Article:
WOMEN IN THE NAVY
Approximately 86,000 women on active
duty in the naval service, 8,000 officers
and 78,000 enlisted, constituting 18
percent of the total naval personnel
assigned to shore establishments in the
continental United States. Accession of
women into the Navy discontinued by
Navy surgeon recommends nurses be
included among personnel at Navy
Civilian nurses serve on board the
Navys first hospital ship, USS Red
On 26 July Captain Joy Bright
Hancock, a former World War I
yeomanette, becomes director of the
WAVES. The womens ranks decrease
to some 8,800 by that time.
On 13 May U.S. Navy Nurse Corps
established. The first 20 nurses (in
reality, the first women in the Navy)
report to Washington, D.C., that
Army-Navy Nurses Act establishes the
Nurse Corps as a permanent staff corps
of the Navy. It also authorizes perma-
nent commissioned rank for nurses.
Navy nurses serve aboard the transports
USS Mayflower and USS Dolphin.
On 12 June President Harry Truman
signs Public Law 625, the Womens
Armed Services Integration Act,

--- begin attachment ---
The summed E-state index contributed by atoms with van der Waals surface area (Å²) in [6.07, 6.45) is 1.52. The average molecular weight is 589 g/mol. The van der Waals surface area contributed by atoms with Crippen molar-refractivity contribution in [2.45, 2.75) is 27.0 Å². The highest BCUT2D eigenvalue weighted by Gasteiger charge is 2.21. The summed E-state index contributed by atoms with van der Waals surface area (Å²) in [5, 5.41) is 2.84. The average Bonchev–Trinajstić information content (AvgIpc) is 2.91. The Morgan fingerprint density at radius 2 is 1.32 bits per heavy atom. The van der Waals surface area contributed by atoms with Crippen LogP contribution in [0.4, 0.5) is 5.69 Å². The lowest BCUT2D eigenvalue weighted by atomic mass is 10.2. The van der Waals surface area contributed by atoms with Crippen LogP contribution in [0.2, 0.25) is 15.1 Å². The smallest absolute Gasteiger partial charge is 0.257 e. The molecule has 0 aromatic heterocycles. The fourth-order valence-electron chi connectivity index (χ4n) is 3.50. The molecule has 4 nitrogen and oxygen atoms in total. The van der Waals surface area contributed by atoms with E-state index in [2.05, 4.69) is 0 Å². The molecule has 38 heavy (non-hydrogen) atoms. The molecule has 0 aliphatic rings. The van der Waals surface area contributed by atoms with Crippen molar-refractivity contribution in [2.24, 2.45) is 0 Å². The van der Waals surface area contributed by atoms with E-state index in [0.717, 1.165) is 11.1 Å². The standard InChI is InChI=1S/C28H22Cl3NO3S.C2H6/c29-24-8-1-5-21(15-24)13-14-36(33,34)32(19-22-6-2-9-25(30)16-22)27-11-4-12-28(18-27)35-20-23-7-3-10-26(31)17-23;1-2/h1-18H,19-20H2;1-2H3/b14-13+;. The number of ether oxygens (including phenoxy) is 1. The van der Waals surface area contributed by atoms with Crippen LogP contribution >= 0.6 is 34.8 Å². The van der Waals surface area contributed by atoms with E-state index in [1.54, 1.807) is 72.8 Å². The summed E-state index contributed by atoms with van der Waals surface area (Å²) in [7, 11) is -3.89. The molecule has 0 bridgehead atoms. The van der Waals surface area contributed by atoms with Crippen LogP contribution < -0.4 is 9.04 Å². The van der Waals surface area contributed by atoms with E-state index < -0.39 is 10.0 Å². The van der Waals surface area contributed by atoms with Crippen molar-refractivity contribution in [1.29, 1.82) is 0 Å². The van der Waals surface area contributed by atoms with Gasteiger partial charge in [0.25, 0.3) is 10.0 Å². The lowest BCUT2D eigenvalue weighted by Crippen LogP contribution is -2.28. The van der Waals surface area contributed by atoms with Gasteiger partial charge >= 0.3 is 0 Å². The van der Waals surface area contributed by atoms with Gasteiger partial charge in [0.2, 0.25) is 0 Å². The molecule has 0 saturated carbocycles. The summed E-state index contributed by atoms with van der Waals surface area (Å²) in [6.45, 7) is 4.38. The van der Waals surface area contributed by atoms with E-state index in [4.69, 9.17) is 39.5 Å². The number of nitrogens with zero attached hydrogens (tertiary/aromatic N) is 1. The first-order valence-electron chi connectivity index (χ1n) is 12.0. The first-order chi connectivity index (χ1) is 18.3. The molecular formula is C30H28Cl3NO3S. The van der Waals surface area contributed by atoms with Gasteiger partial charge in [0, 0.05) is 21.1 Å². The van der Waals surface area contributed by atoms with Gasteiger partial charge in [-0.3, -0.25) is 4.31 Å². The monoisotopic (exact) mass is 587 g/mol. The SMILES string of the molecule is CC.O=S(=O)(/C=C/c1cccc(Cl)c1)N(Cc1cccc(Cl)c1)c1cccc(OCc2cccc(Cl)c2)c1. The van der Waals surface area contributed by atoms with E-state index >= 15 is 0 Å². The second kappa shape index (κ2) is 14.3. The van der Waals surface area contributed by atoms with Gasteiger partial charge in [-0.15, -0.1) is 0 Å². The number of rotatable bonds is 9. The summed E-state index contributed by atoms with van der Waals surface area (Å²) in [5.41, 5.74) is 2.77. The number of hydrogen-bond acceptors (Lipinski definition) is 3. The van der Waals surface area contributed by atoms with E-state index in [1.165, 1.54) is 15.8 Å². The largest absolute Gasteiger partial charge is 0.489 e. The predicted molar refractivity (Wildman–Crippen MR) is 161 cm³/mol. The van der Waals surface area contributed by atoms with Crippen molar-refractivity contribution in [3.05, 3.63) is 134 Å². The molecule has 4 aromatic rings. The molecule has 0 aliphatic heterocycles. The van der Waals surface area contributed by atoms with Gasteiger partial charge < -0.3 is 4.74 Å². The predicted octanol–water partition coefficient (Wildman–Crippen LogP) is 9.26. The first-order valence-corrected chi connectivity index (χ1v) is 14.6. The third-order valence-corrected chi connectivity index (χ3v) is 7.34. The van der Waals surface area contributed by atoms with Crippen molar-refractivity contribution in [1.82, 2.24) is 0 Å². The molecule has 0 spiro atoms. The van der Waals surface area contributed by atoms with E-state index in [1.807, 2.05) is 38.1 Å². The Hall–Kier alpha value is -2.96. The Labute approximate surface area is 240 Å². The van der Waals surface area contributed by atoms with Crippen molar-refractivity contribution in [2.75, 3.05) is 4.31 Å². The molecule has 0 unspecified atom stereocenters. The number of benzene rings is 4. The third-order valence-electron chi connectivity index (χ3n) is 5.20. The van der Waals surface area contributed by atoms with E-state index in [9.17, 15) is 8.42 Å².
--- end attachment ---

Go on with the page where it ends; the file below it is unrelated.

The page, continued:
abolishing the Womens Auxiliary
Reserve and permitting women to enter
the U.S. Navy in Regular or Reserve
On 19 March the Navy authorizes
enlistment of women as volunteers.
Designated as Yeomen (F), they un-
officially became known as yeomen-
Women in the Naval Reserve recalled
along with their male counterparts for
duty during the Korean conflict.
On 11 November when the armistice is
signed, 11,275 yeomenettes are in the
naval service, with some 300 marinettes
in the U.S. Marine Corps.
Navy women accepted for commission
in the Medical Service Corps.
Navy nurses serve aboard the first ship
built as a floating hospital, USS Relief
Women in the Hospital Corps begin
serving on board hospital ships and
transports carrying dependents.
Navy nurse Alene Duerk, director of
the Navy Nurse Corps since 1968,
achieves flag rank; she is the first
woman in Navy history to do so. The
term WAVES is dropped as an official
Naval Reserve Act of 1938 amended 30
July to include the Womens Auxiliary
Reserve, later known as the WAVES
(women accepted for voluntary emer-
gency service). Wellesley College presi-
dent Mildred McAfee, selected to lead
the new Womens Auxiliary Reserve, is
sworn in as a lieutenant commander on
The Secretary of the Navy announces
authorization of aviation training for
By 30 July more than 27,000 women
are on active duty in the Navy.
Authorization is passed for a woman
to hold the rank of captain, and
Mildred McAfee is promoted into that
rank. Navy Hospital Corps accepts
U.S. Naval Academy admits women.
The law prohibiting assignment of
women to fill sea duty billets on support
and noncombatant ships is amended in
October, putting into force the Women
in Ships Program.